June 26, 2013
By Benét J. Wilson
Despite weather woes, 42 teams made it to the finish line in this year’s Air Race Classic. The event is the longest running all-women pilots transcontinental air race.
The race route had to be altered due to weather, said Air Race Classic President Marolyn Wilson. “We were forced to cancel the first leg of the race, originally leaving from Pasco, Washington,” she said. “Racers had to make their own way to the first stop, in Mountain Home, Idaho.”
The race was approximately 2,400 statute miles and the contestants were given four days, flying VFR in daylight hours, to reach the terminus, at Fayetteville, Ark. “Since the race didn’t start until Mountain Palm, the race rules weren’t in effect. Racers could fly to Mountain Home, could file and go IFR, which is illegal in the race,” said Wilson.
Racers voted on several awards during the race, said Wilson. The best stops were Pasco and Logan, Utah. The race winners were Marge Thayer and Helen Wyrick. The most congenial team was the Classic Racer 36 Racing team of Rosies, Zia Safko and Emily Applegate.
The winners in the Collegiate Challenge Trophy were Valdeta Mehanja and Danielle Erlichman of Embry-Riddle Aeronautical University; Jessica Lowery and Andrea Ziervogel of Louisiana Tech University; Tonya Hodson, Jennifer McLean, and Karen Morrison of Kansas State University; and Jessica Dyer and Charity Holland of Liberty University. The team of Mary Gibb and Cathy Darcy won the SOS Claude Glasson Award for the lowest-scoring team.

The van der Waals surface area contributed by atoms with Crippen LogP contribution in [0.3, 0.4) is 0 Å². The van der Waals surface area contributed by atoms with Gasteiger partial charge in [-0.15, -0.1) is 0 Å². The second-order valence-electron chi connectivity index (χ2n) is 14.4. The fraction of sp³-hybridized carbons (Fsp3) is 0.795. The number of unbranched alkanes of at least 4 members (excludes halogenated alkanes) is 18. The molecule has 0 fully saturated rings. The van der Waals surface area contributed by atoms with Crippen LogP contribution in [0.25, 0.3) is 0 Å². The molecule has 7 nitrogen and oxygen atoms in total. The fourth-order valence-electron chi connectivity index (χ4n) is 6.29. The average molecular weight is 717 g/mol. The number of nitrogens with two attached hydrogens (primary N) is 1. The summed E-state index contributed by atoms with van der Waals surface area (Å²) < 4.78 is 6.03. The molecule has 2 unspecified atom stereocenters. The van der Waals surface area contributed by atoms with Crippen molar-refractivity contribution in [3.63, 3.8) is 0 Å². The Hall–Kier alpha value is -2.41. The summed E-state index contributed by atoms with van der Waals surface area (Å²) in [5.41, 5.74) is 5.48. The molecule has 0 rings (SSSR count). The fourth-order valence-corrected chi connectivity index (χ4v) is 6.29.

Races are scheduled through 2018, said Wilson. “The 2014 race, June 16 through 19, starts in Concord, Calif., and ends in Harrisburg, Pennsylvania,” she said.
Pilot Training and Certification,
Weather and Seasons
Contemplating IFR flight scenarios for airports like Delta, Utah, is excellent review for any instrument pilot. That's because briefing for a flight into and out of Delta covers bases unlikely to be encountered on your next two-hour tour of your home field approaches.
Cessna reports "strong deliveries" of the new TTx since being awarded an FAA type certificate in June, and Brazil has followed suit.
What’s your heading?” Rare is the student pilot who hasn’t let distraction, or turbulence, spoil a slick stint of steady flying. Then you vow to do a better job next time of keeping track of the messages your instruments are displaying.
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